Here in this short article, we analyze Information Retrieval of documents using tf-idf technique. Though this technique is not that popular, but it for sure in parts is backbone of many algorithms. Now, with deep learning this technique has been sidelined, but, none the less, it is the key session of Information Retrieval research. The code written here is in python and the data is climate data.
Information Retrieval deals with retrieving and ranking documents which are important to a query. So, given a query — which are most important documents? This is the question an information retrieval engine answers. And rank the documents as per the importance levels.
document_text is a dictionary here with document names as
index and document content as a value.
fileNames = 
docs_vector = 
for file in document_text:
Now, the document_text[file] has the content of this file named file here.
Let us use the inbuilt tf-idf vectorizer from sklearn. Here, it is.
import pandas as pd
from sklearn.feature_extraction.text import TfidfVectorizer
#read the document files
vecTfidf = TfidfVectorizer(analyzer='word',stop_words= 'english')
tf_idf = vecTfidf.fit_transform(docs_vector)
tfidf_features = vecTfidf.get_feature_names()
tf_idfArray = pd.DataFrame(tf_idf.toarray())
The run of this code leads to:
The above are representation of the documents in terms of word vectors. This can be seen are word vector representations.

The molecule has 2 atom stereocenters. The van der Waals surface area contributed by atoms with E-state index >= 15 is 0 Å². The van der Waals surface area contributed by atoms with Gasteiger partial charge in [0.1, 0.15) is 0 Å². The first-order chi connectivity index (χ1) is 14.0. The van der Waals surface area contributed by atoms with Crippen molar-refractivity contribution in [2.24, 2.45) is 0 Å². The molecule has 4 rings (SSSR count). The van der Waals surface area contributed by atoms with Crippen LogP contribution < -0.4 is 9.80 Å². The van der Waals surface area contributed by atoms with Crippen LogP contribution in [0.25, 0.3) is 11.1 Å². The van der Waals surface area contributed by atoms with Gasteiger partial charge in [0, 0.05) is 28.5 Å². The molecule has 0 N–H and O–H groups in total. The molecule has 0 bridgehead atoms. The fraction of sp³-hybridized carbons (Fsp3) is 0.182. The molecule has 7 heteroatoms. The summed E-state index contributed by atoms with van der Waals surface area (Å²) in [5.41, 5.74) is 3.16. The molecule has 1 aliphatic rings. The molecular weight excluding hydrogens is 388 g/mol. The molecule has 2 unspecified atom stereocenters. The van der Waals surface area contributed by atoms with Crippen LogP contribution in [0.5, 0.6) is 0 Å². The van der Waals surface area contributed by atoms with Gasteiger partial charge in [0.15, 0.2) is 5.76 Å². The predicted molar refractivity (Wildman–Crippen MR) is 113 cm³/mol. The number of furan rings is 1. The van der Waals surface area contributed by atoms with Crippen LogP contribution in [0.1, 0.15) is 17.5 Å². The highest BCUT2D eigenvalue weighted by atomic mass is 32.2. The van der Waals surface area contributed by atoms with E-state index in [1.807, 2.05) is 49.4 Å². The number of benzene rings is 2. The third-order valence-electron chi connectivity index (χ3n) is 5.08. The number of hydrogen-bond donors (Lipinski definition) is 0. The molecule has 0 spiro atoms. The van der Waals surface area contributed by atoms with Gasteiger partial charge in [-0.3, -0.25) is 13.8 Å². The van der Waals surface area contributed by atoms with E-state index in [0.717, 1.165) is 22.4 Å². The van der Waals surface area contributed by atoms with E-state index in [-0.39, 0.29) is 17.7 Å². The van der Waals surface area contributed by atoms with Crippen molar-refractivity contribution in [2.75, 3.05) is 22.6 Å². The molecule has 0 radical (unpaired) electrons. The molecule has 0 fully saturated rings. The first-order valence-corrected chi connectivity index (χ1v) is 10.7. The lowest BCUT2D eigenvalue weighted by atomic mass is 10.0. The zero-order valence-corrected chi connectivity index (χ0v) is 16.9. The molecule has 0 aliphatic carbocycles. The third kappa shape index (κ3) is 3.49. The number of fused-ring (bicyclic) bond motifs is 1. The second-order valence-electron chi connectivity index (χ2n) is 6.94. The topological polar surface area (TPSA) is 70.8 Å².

Let the query be:
queryText = ["No country today is immune from the impacts of climate change."]
One nice way to find similarity between two documents or a document and a query is as follows, using cosine similarity between the vector representation of two entities, documents and/or query. The cosine similarity is coded as:
import numpy as np
from numpy.linalg import norm
def cosinesim(array1, array2):
# compute cosine similarity
cosine = np.dot(array1,array2)/(norm(array1)*norm(array2))
print("Cosine Similarity:", cosine)
Query need to be represented in same format as the rest of the documents and hence transform method suits best to represent the query.
The query may be in sparse format and need to be expanded. Here is how to do it.
queryVectorArray = queryVector.toarray()
one_d_Array = queryVectorArray
You can also process the query in transform with documents but that ends the very topic of transform later.
Let one_d_Array be the transform of the query in this word vector representation then we can find similarity of documents and the transform of query vector as follow:
maxLoc = 0
cos_Sim_Query = 
for i in range(66):
array_tfidf_ = (tf_idf[i]).toarray()
cos_Sim_Query.append( cosinesim(array_tfidf_, one_d_Array))
sort_index = numpy.argsort(cos_Sim_Query)
print('sorted files are')
print("The files in order of importance are: ")
for i in range(66):
tf_idf is as defined above on top of the page is a representation of ith document in the transformed space.
The output is as follows:
So here, for our query “No country today is immune from the impacts of climate change.” the best document was document 10, and indeed it is true as well. Next important document is 4 and 5 and so on.
This ends the application